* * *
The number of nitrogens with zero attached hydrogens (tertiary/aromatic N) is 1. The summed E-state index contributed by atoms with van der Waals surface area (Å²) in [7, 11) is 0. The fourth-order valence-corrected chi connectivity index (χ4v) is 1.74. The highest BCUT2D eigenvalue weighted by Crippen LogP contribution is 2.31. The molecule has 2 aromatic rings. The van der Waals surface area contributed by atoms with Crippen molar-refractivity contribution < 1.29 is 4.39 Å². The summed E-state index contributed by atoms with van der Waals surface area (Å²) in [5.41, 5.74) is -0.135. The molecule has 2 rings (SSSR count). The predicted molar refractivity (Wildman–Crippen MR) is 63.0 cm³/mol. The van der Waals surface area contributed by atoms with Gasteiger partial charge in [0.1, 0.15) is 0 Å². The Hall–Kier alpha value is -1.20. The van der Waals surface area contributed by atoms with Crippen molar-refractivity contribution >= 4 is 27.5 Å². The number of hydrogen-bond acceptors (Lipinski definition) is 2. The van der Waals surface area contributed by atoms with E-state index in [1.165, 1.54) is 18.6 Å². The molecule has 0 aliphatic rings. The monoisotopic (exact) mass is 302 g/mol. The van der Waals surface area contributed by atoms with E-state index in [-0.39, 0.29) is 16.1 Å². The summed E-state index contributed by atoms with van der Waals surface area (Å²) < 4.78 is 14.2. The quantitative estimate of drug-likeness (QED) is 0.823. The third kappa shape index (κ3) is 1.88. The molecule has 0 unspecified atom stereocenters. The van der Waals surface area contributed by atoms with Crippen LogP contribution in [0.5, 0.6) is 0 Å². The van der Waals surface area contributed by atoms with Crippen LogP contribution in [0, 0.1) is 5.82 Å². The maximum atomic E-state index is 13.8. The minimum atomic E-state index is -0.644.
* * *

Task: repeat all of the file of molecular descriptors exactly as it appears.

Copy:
The number of nitrogens with zero attached hydrogens (tertiary/aromatic N) is 1. The summed E-state index contributed by atoms with van der Waals surface area (Å²) in [7, 11) is 0. The fourth-order valence-corrected chi connectivity index (χ4v) is 1.74. The highest BCUT2D eigenvalue weighted by Crippen LogP contribution is 2.31. The molecule has 2 aromatic rings. The van der Waals surface area contributed by atoms with Crippen molar-refractivity contribution < 1.29 is 4.39 Å². The summed E-state index contributed by atoms with van der Waals surface area (Å²) in [5.41, 5.74) is -0.135. The molecule has 2 rings (SSSR count). The predicted molar refractivity (Wildman–Crippen MR) is 63.0 cm³/mol. The van der Waals surface area contributed by atoms with Gasteiger partial charge in [0.1, 0.15) is 0 Å². The Hall–Kier alpha value is -1.20. The van der Waals surface area contributed by atoms with Crippen molar-refractivity contribution >= 4 is 27.5 Å². The number of hydrogen-bond acceptors (Lipinski definition) is 2. The van der Waals surface area contributed by atoms with E-state index in [1.165, 1.54) is 18.6 Å². The molecule has 0 aliphatic rings. The monoisotopic (exact) mass is 302 g/mol. The van der Waals surface area contributed by atoms with E-state index in [-0.39, 0.29) is 16.1 Å². The summed E-state index contributed by atoms with van der Waals surface area (Å²) < 4.78 is 14.2. The quantitative estimate of drug-likeness (QED) is 0.823. The third kappa shape index (κ3) is 1.88. The molecule has 0 unspecified atom stereocenters. The van der Waals surface area contributed by atoms with Crippen LogP contribution in [0.5, 0.6) is 0 Å². The van der Waals surface area contributed by atoms with Crippen LogP contribution in [0, 0.1) is 5.82 Å². The maximum atomic E-state index is 13.8. The minimum atomic E-state index is -0.644.